Secret society still cause for concern
As a proud soon-to-be alum of GW, I am appalled of the still-existing Order at the Hippo. Secret societies and their rituals are omnipresent in colleges across the nation. However, the quasi-hidden nature of the Order of the Hippo as a co-sponsored group by the University should not be fostered by the administration.
Students at this University should be given access to full disclosure of all University-related events and to be denied such information is a slap in the face to the student body. I hope that the group that participates in such activities is a diverse and open-minded cohort that will agree that their “membership” in this society actually hampers and does not enhance the image of my (and about 10,000 other undergraduates’) future alma mater, George Washington University.
James Zarsadiaz, Senior
Necessary alert systems in place
I would like to take this opportunity to respond to both an editorial and letter to the editor recently seen in The Hatchet regarding the use of the e-mail system. The e-mail system is not the primary mode for notifying the campus of any type of emergency; in fact, it falls way down the list of alternatives.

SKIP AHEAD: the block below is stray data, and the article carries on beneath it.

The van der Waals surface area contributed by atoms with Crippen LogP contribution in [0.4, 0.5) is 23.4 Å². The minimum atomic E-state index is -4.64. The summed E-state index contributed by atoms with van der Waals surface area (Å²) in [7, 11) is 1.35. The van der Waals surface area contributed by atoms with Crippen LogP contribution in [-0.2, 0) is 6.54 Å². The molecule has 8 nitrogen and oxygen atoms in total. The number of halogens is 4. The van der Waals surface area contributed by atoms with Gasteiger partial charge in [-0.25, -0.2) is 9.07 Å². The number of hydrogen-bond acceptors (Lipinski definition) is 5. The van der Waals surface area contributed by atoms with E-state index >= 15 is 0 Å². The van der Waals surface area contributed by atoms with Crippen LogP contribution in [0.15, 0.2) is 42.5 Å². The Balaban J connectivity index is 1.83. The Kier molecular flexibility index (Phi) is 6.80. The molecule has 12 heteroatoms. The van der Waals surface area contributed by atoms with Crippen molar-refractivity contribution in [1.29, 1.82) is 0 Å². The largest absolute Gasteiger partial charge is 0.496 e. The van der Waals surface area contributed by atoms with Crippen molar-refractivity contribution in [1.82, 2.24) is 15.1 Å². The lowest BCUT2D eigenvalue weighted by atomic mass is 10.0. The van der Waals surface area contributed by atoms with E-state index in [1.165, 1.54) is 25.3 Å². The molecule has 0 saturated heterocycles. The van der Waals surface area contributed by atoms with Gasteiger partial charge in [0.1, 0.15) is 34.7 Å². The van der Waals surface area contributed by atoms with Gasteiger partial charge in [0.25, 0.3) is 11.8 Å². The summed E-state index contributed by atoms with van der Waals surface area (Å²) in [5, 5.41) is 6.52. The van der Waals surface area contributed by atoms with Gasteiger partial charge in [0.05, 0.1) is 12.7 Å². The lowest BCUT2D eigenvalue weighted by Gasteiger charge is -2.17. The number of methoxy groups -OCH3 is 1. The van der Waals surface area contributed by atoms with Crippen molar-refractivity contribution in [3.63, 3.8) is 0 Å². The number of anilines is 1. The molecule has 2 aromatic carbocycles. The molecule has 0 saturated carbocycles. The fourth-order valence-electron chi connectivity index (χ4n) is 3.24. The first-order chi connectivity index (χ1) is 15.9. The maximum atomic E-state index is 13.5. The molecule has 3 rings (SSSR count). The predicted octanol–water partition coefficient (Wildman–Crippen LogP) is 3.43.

There are two primary notification systems, both of which can be universally invoked in a few minutes: the Campus Advisories portion of the front page of GWU.edu and the Alert D.C. cell phone text messaging system. In addition to these announcement methods and the gwu.edu e-mail system there are other notification modes, from screen crawlers to the University Police Deparment’s public address system using police cruisers; but these methods are, for various reasons, not the primary choices under most circumstances. Though the system is very fast under a normal daily load, which spreads out three quarters of a million messages around the clock, trying to conceive, format and send an e-mail simultaneously to thirty-thousand accounts is not what the system is designed to do.
Virtually no university is currently considering their e-mail system the primary tool for the emergency notification system. Additionally, I read some complaints about the use of blast e-mails. True, not every e-mail is of interest to every person in the GW community, but every one of these e-mails is of interest to someone. The system is maintained by the University for the use of the University as a whole and serves us all, so just like any other widely used utility, from buses to television, it serves the greater good but not always everyone’s preferences.
Ron Bonig, Vice President and Chief Information Officer